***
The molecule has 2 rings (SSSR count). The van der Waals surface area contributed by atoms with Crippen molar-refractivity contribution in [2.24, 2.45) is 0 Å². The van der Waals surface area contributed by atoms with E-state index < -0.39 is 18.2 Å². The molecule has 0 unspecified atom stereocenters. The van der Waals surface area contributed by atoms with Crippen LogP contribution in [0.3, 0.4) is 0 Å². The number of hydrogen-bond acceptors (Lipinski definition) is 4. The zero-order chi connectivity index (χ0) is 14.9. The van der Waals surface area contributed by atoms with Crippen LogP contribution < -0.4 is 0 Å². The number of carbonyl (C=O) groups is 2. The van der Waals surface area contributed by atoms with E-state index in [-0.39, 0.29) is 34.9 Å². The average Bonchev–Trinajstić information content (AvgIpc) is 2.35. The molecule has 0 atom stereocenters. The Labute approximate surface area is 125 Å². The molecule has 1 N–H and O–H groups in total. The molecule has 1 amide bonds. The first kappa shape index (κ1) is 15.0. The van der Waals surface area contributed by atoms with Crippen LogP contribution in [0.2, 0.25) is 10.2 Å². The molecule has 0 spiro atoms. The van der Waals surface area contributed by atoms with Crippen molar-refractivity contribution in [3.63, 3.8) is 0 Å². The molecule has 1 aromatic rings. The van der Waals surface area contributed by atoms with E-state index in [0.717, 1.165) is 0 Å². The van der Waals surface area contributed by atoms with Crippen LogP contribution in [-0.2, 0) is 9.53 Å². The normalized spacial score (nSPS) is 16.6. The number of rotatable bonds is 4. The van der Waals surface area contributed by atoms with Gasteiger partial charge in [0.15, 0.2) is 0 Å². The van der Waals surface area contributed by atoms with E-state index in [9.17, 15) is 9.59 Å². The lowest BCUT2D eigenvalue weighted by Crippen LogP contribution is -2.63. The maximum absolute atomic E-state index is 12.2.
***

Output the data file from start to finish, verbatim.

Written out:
The molecule has 2 rings (SSSR count). The van der Waals surface area contributed by atoms with Crippen molar-refractivity contribution in [2.24, 2.45) is 0 Å². The van der Waals surface area contributed by atoms with E-state index < -0.39 is 18.2 Å². The molecule has 0 unspecified atom stereocenters. The van der Waals surface area contributed by atoms with Crippen LogP contribution in [0.3, 0.4) is 0 Å². The number of hydrogen-bond acceptors (Lipinski definition) is 4. The zero-order chi connectivity index (χ0) is 14.9. The van der Waals surface area contributed by atoms with Crippen LogP contribution < -0.4 is 0 Å². The number of carbonyl (C=O) groups is 2. The van der Waals surface area contributed by atoms with E-state index in [-0.39, 0.29) is 34.9 Å². The average Bonchev–Trinajstić information content (AvgIpc) is 2.35. The molecule has 0 atom stereocenters. The Labute approximate surface area is 125 Å². The molecule has 1 N–H and O–H groups in total. The molecule has 1 amide bonds. The first kappa shape index (κ1) is 15.0. The van der Waals surface area contributed by atoms with Crippen LogP contribution in [0.2, 0.25) is 10.2 Å². The molecule has 0 spiro atoms. The van der Waals surface area contributed by atoms with Crippen molar-refractivity contribution in [3.63, 3.8) is 0 Å². The molecule has 1 aromatic rings. The van der Waals surface area contributed by atoms with E-state index in [0.717, 1.165) is 0 Å². The van der Waals surface area contributed by atoms with Crippen LogP contribution in [-0.2, 0) is 9.53 Å². The normalized spacial score (nSPS) is 16.6. The number of rotatable bonds is 4. The van der Waals surface area contributed by atoms with Gasteiger partial charge in [0.15, 0.2) is 0 Å². The van der Waals surface area contributed by atoms with E-state index in [9.17, 15) is 9.59 Å². The lowest BCUT2D eigenvalue weighted by Crippen LogP contribution is -2.63. The maximum absolute atomic E-state index is 12.2.